The only game changer at the moment is that the rules of engagement have changed. The Western appetite for removing the regime has dramatically decreased. The regional ability to control and influence what’s happening on the ground has also been weakened. So in that sense, there has been a significant change. But we have to be realistic about the constraints on both sides. The regime doesn’t have enough forces to take over the rebel areas or hold onto them. They cannot magically become an advancing force that takes over new areas like they did in 2012. They were much stronger then. There is only so much the Russian campaign can change. People are devastated morally, for sure, but there are limits to what the Russian campaign can do in terms of lasting change and to what the regime’s ground forces can achieve.

Syria Deeply: What is the likelihood that the “cessation of hostilities” agreed to in Munich will be implemented by the end of the week?

Frederic Hof: There can be no meaningful cessation of hostilities as long as Russia, Iran, Iran’s Shia foreign fighters and the Assad regime exempt themselves from it. They all claim it does not apply to them, that they are targeting “terrorists” and fighting to restore the authority of the “legitimate Syrian government.” So the chances of implementing a cessation of hostilities consistent with the meaning of the phrase (and the understanding of nearly all International Syria Support Group members) appear to be zero.

Dmitri Trenin: Russian Foreign Minister Sergey Lavrov’s guess is 49%, German Foreign Affairs Minister Frank-Walter Steinmeier’s is 51%. From John McCain to Assad, skepticism about the chances of the agreement’s implementation is strong. Again, U.S.-Russian cooperation will be crucial. Absent that, the deal will fall through.

Hassan Hassan: It’s hard to tell. When [Russia] agreed to a cessation of hostilities, they probably meant a de-escalation. It was largely to appease the West. There are practical reasons why that’s not possible. The entire point of Russia’s campaign, the heavy-handed bombardment, is to inflict fear in the opposition and also neutralize extremist forces and their ability to maneuver and mobilize. The heavy-handed approach will continue, and I don’t think anything can be done to stop that. They might say that they’ll stop attacking certain areas, but on the frontlines, when there are moving targets, they can always claim that they are targeting al-Nusra-led hostilities … The United Nations has already admitted that they cannot monitor this sort of move. So if we’re being realistic about it, I don’t think the Russians and the regime will stop the campaign or even de-escalate it in any meaningful way. The regime relies on this type of disproportionate violence. Let’s not forget that the regime’s recent advances in Aleppo and Daraa happened because of this campaign; not because of anything else. It’s not because the regime, all of a sudden, has better tactical planning or because it had a sudden increase in troops. It happened because of the airstrikes. Without these airstrikes the regime would suffer. Based on that, I don’t think the campaign will be reduced anytime soon.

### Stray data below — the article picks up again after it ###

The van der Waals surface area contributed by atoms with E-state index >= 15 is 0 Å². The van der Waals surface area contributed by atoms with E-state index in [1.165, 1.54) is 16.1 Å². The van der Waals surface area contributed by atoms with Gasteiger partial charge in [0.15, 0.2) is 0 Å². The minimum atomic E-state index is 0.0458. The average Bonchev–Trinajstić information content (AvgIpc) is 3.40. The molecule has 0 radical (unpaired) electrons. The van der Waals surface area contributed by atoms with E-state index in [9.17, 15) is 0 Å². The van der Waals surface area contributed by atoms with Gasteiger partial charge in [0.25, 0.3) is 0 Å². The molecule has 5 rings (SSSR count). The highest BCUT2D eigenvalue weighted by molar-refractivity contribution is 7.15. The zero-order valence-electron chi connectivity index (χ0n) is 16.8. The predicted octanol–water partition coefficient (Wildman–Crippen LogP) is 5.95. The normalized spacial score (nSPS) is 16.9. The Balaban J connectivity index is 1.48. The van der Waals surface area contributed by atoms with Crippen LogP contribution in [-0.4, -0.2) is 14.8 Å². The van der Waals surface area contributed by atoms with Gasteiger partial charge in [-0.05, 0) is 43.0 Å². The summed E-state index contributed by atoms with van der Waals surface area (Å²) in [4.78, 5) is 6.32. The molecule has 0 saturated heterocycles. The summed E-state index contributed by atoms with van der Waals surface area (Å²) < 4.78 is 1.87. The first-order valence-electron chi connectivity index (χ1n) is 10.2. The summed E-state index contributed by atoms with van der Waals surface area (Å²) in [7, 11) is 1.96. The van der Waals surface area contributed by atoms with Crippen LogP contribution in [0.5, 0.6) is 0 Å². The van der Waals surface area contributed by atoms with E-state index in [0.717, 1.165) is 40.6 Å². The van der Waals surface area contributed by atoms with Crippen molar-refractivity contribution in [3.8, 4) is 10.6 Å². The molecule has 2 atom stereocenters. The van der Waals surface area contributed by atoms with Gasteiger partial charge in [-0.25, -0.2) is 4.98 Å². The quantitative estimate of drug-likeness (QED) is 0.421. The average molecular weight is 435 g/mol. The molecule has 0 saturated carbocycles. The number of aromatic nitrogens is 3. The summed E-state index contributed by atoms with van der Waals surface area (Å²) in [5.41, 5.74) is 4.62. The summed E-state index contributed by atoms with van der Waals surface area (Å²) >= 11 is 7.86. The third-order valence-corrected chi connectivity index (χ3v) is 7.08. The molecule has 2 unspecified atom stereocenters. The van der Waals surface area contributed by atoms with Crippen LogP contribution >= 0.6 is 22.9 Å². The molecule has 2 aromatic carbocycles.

Syria Deeply: What is Russia’s endgame in Syria? And are Putin’s and Assad’s interests in Syria identical?

Frederic Hof: For President Putin, Syria is a stepping stone toward the restoration of Russia’s great power status. This is of enormous domestic political importance to him. Putin claims that the U.S. has been on a regime change and democratization jihad since the invasion of Iraq in 2003. He calculates – largely on the basis of the disconnect between official American rhetoric and action – that he can stop the alleged American agenda cold in Syria. Beyond that, he cares nil for Syria, its people or his client: Assad. Assad’s political survival, however, is his key to victory. Putin will have won if Barack Obama or his successor is forced to embrace Assad as an ally against ISIS. He also hopes that his resolute support of a client – even someone so unimpressive and needy as Bashar al-Assad – will resonate positively with other Middle Eastern authoritarian rulers.